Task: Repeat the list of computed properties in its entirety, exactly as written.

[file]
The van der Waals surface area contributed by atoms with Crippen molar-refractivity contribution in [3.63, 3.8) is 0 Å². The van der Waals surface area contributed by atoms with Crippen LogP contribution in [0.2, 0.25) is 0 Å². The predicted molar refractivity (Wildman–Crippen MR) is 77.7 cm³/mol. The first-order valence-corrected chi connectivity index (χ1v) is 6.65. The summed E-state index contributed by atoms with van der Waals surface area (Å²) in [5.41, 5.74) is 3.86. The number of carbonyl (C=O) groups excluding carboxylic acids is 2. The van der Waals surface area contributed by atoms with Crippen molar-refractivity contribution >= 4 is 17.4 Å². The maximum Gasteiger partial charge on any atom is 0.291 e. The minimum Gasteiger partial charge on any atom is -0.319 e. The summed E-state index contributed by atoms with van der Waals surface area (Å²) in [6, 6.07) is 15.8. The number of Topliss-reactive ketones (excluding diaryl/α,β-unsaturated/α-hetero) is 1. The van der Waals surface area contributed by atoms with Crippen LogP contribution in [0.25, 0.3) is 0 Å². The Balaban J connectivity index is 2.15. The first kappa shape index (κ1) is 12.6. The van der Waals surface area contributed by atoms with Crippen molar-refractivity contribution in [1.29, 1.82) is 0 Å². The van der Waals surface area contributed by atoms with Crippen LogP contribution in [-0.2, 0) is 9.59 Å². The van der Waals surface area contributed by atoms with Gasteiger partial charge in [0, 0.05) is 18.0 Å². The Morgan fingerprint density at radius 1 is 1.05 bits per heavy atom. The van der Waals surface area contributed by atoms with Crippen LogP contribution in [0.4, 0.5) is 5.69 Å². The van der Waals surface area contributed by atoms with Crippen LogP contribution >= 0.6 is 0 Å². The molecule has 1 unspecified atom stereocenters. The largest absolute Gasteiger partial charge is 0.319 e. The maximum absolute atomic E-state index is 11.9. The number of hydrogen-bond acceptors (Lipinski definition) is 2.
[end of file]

The van der Waals surface area contributed by atoms with Crippen molar-refractivity contribution in [3.63, 3.8) is 0 Å². The van der Waals surface area contributed by atoms with Crippen LogP contribution in [0.2, 0.25) is 0 Å². The predicted molar refractivity (Wildman–Crippen MR) is 77.7 cm³/mol. The first-order valence-corrected chi connectivity index (χ1v) is 6.65. The summed E-state index contributed by atoms with van der Waals surface area (Å²) in [5.41, 5.74) is 3.86. The number of carbonyl (C=O) groups excluding carboxylic acids is 2. The van der Waals surface area contributed by atoms with Crippen molar-refractivity contribution >= 4 is 17.4 Å². The maximum Gasteiger partial charge on any atom is 0.291 e. The minimum Gasteiger partial charge on any atom is -0.319 e. The summed E-state index contributed by atoms with van der Waals surface area (Å²) in [6, 6.07) is 15.8. The number of Topliss-reactive ketones (excluding diaryl/α,β-unsaturated/α-hetero) is 1. The van der Waals surface area contributed by atoms with Crippen LogP contribution in [0.25, 0.3) is 0 Å². The Balaban J connectivity index is 2.15. The first kappa shape index (κ1) is 12.6. The van der Waals surface area contributed by atoms with Crippen molar-refractivity contribution in [1.29, 1.82) is 0 Å². The van der Waals surface area contributed by atoms with Crippen LogP contribution in [-0.2, 0) is 9.59 Å². The van der Waals surface area contributed by atoms with Gasteiger partial charge in [0, 0.05) is 18.0 Å². The Morgan fingerprint density at radius 1 is 1.05 bits per heavy atom. The van der Waals surface area contributed by atoms with Crippen LogP contribution in [0.4, 0.5) is 5.69 Å². The van der Waals surface area contributed by atoms with Crippen LogP contribution >= 0.6 is 0 Å². The molecule has 1 unspecified atom stereocenters. The largest absolute Gasteiger partial charge is 0.319 e. The maximum absolute atomic E-state index is 11.9. The number of hydrogen-bond acceptors (Lipinski definition) is 2.